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AndyT

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Thanks for that Andy. A very useful book on a topic not covered in depth anywhere else.
I shall go and look again at a few oddities in my possession.
 

Cheshirechappie

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Good spot!

Must have taken some serious research to put that together. Well done Mr Price, and thanks for pointing it out, Andy.
 

Dovetaildave

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AndyT":3pizuck8 said:
I shall go and look again at a few oddities in my possession.
I've got so many bits and really appreciate this.....I wonder if I have a button bit (Page 44) anywhere.. Oooh I hope so :lol:

PS If anyone has one or used one, how is it used, End, long or short grain ?
 

Boringgeoff

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I've got what I thought was a button bit, but now thanks to James Price think it's probably a Piano Makers washer cutter (P40). When I first found this bit I thought it a modified centre bit and this belief is reinforced by Mr Price. I've used it to make buttons from bone and wood.
He's also written a very useful book titled "A Sourcebook of United States Patents For Bitstock Tools And The Machines That Made Them" 1992, ISBN 0-9634477-0-X
Thanks for posting this Andy.
Edit: I thought I'd put up some photos of my "button bit" compared to a centre bit and after cutting a button out of a thin piece of wood. I'm not sure what the wood is, some sort of pine, I only use it for demonstration purposes as I don't know how durable the buttons would be in reality.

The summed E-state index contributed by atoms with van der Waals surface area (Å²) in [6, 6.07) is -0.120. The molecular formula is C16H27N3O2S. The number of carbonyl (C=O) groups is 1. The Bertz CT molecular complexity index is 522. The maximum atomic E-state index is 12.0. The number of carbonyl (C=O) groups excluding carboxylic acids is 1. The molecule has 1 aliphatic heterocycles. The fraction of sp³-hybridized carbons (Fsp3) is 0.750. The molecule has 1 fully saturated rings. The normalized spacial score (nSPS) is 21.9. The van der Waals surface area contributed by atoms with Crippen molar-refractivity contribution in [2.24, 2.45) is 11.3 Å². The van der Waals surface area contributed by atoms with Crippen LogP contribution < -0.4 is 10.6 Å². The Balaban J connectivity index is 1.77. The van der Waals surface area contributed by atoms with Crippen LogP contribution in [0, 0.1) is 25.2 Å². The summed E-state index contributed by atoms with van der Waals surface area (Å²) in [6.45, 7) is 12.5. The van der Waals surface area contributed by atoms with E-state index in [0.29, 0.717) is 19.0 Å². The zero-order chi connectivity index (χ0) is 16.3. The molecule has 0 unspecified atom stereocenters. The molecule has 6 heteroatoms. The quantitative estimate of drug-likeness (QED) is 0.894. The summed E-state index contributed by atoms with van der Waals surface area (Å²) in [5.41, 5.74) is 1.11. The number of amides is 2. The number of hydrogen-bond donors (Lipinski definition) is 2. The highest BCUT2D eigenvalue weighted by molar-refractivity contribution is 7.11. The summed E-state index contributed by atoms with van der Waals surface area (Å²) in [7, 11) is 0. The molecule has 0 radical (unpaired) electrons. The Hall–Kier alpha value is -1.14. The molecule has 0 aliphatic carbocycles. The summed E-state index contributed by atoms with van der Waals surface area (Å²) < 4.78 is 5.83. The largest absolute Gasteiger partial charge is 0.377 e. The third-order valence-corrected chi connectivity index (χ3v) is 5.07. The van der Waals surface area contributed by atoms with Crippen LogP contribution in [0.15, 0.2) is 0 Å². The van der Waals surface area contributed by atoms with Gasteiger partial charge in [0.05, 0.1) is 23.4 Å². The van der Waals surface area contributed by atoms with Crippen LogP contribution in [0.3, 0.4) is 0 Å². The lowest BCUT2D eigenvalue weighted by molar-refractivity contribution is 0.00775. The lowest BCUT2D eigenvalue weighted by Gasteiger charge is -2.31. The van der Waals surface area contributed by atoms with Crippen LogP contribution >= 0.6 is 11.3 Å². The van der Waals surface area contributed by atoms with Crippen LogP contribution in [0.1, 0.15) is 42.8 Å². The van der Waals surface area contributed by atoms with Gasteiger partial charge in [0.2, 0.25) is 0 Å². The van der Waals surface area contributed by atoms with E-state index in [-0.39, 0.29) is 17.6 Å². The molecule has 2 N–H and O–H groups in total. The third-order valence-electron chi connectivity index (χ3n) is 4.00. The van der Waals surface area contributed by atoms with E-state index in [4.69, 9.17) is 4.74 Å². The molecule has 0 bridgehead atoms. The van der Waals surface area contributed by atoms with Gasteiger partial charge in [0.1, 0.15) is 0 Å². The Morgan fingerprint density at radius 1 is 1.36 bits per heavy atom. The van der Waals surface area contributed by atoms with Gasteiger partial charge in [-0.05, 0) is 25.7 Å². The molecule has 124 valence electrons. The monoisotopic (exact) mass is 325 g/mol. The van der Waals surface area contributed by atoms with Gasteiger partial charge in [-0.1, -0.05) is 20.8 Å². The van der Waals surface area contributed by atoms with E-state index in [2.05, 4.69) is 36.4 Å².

Score half way through the wood then turn it over and attack from the other side, the bit works well in bone also. I don't think we need a photo of a sheeps shoulder blade.
Cheers,
Geoff.
 

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dannyr

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I have an allotment in Sheffield (where mother-of-pearl button making was a cottage industry) - I'm always turning up pieces of mother of pearl with circular holes - sometimes not finished, in which case it leaves a cut circle quite like those in your piece of scrap wood.
Ps .. I think they put the button waste on the plot to lime the clay soil
 

dannyr

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pps just realised before I get corrected - buttons have two or four off-centre holes - so they were cut with a different drill (I'm guessing some sort of breast drill?) before making the holes. (all shirt button sized - small)
 

AndyT

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A little bit more about buttons.

One of the Hawley Trust downloadable leaflets is about button making -

www.hawleytoolcollection.com/uploads/PD ... 0Trade.pdf

Unfortunately, it's very brief, doesn't show the tools and doesn't cover pre-industrial hand tool methods.

It does however include a dead link to an archive film about working mother of pearl, shot at Gillott & Son in Sheffield in 1937. The old link pointed to the Yorkshire Film Archive and a simple search on their revised website finds the film, here:

http://www.yorkshirefilmarchive.com/fil ... ther-pearl

It covers button making from about 7 minutes 35 onwards. Discs are cut out with a circular saw, then drilled, one hole at a time, but sometimes on a line of six buttons at once. There's lots of tedious work for nimble fingers.
 

dannyr

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Thanks - the second film, from about 7mins 30 shows the buttons well, but this is a factory operation - the small buttons were also made manually by families of out-workers - I think the waste I see is from that source - random angles of cuts to make small 'billets' then an arrangement of holes to best use those pieces - not always right through (maybe the piece had a flaw or broke)
 

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